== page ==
Somehow, There Are Jonathan Papelbon Defenders

At FOX Sports, former major leaguer C.J. Nitkowski wrote a most mind-numbing defense of Jonathan Papelbon for his attempt to choke teammate Bryce Harper on Sunday afternoon at Nationals Park. Fisking has been out of style for a while now, but that’s how I’m going to respond to Nitkowski’s points here. His quotes in bold, my comments follow in regular typeface.

So when opinions came in on the Bryce Harper-Papelbon scuffle in the Washington Nationals dugout almost all of them were anti-Papelbon. They love Harper, hate Papelbon, and all objectivity was lost.

Given the lead-in text, in which Nitkowski cites the opinions of fans and bloggers, one can assume he’s talking about them here. And anecdotally, saying that fans and bloggers “love Harper” is disingenuous. Many respect the historically-great season he’s having this year, but he’s taken a lot of heat because he’s young, brash, and has a loud hairstyle. Seriously. Search Twitter for “Bryce Harper hair”.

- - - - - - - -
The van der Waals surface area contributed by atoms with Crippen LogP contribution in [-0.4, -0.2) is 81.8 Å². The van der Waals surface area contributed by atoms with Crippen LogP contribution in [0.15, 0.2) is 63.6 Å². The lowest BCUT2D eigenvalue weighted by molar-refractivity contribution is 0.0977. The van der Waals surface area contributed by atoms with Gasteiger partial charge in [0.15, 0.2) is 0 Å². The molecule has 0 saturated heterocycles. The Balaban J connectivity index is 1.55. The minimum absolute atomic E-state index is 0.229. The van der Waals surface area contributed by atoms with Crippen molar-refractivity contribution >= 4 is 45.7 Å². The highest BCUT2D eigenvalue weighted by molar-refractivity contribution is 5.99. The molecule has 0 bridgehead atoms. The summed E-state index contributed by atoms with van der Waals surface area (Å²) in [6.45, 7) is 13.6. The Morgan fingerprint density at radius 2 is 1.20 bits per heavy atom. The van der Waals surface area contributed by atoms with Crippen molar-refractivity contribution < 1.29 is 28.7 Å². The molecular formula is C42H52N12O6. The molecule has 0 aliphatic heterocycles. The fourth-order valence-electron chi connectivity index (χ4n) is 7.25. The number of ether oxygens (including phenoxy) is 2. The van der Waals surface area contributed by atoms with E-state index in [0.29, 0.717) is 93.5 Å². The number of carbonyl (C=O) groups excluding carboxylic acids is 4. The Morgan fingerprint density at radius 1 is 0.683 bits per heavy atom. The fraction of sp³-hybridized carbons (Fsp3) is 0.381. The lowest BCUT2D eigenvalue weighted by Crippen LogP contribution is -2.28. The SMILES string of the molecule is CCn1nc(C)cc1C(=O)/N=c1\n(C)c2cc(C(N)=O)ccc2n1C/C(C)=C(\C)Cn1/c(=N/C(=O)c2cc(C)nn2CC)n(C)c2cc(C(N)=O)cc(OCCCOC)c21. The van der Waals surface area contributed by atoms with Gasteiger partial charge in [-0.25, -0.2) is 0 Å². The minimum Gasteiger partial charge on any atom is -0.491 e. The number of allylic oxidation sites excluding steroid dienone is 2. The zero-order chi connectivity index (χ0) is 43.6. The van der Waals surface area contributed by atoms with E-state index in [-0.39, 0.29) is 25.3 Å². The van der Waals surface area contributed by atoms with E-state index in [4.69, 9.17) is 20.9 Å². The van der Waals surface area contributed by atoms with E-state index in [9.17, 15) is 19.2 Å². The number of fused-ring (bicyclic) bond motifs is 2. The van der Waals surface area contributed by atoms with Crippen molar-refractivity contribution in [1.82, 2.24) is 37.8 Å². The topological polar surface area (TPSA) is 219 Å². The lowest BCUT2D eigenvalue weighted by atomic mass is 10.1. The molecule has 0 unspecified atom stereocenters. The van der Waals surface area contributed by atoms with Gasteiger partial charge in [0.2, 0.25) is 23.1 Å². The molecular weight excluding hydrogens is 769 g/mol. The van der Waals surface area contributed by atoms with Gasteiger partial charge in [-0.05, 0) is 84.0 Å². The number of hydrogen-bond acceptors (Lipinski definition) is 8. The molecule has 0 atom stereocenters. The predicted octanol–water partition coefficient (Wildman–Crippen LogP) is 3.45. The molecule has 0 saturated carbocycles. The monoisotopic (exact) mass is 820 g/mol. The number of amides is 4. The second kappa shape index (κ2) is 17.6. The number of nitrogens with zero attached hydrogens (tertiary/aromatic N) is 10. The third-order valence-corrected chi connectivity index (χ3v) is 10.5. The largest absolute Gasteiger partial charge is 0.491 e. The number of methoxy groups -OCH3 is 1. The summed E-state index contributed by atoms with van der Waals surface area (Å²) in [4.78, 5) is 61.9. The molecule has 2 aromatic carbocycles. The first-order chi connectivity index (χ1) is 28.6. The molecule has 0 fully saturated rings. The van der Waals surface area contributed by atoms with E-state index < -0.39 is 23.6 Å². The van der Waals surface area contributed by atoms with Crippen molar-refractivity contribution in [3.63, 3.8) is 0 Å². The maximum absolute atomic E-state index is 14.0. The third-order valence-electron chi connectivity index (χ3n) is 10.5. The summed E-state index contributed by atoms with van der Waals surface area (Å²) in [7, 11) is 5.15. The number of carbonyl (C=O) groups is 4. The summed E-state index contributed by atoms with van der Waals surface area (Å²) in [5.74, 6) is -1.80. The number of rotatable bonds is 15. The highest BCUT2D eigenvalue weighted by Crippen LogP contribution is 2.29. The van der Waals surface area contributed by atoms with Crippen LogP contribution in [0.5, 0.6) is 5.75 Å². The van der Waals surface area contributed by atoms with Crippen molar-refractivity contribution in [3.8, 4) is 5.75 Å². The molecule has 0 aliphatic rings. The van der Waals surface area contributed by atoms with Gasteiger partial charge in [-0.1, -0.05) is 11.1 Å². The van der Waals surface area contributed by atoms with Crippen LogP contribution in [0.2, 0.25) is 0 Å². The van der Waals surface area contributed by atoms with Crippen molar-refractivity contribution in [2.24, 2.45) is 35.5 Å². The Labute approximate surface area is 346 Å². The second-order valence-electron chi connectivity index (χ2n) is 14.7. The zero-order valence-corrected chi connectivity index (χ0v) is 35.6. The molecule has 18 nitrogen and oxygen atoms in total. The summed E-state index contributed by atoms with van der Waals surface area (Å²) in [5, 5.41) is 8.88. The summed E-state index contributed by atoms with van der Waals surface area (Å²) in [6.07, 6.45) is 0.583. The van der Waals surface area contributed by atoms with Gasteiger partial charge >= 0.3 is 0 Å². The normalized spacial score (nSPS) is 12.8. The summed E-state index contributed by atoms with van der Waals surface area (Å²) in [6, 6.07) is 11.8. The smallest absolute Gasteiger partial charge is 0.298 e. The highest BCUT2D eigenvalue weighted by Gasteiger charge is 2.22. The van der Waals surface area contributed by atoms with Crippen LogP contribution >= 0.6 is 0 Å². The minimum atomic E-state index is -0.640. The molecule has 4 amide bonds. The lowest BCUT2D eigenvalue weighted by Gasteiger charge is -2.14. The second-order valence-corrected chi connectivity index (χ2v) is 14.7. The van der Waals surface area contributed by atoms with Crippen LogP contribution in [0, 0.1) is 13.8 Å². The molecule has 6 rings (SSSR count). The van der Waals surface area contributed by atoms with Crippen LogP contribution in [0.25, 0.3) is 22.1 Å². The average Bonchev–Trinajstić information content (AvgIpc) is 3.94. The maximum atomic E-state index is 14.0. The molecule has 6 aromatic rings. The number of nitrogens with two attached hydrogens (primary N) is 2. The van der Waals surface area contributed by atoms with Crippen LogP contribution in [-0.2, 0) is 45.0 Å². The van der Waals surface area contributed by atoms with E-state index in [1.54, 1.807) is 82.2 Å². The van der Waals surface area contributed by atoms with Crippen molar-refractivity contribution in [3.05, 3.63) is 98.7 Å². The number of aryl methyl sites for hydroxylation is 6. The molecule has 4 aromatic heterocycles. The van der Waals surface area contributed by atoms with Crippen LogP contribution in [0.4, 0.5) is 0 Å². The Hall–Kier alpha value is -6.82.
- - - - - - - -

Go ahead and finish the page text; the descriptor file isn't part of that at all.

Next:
Secondly, thinking that objectivity on this situation will come from a former major leaguer, fully steeped in baseball’s culture of toxic masculinity, is laughable at best, as you’ll see later on.

Nitkowski then explains a recent situation in which Papelbon intentionally threw at Orioles third baseman Manny Machado, an act for which he was immediately ejected. After the game Harper called Papelbon’s decision to throw at Machado “tired”.

Harper is free to disagree with Papelbon; the mistake came in airing his grievance to the media. That’s a conversation that happens between teammates, not in front of a microphone and a camera. You can bet Papelbon, at 34 years old with 11 major-league seasons under his belt, didn’t take too kindly to the 22-year-old Harper’s comments.

The line was drawn by Harper: Calling out teammates publicly is OK.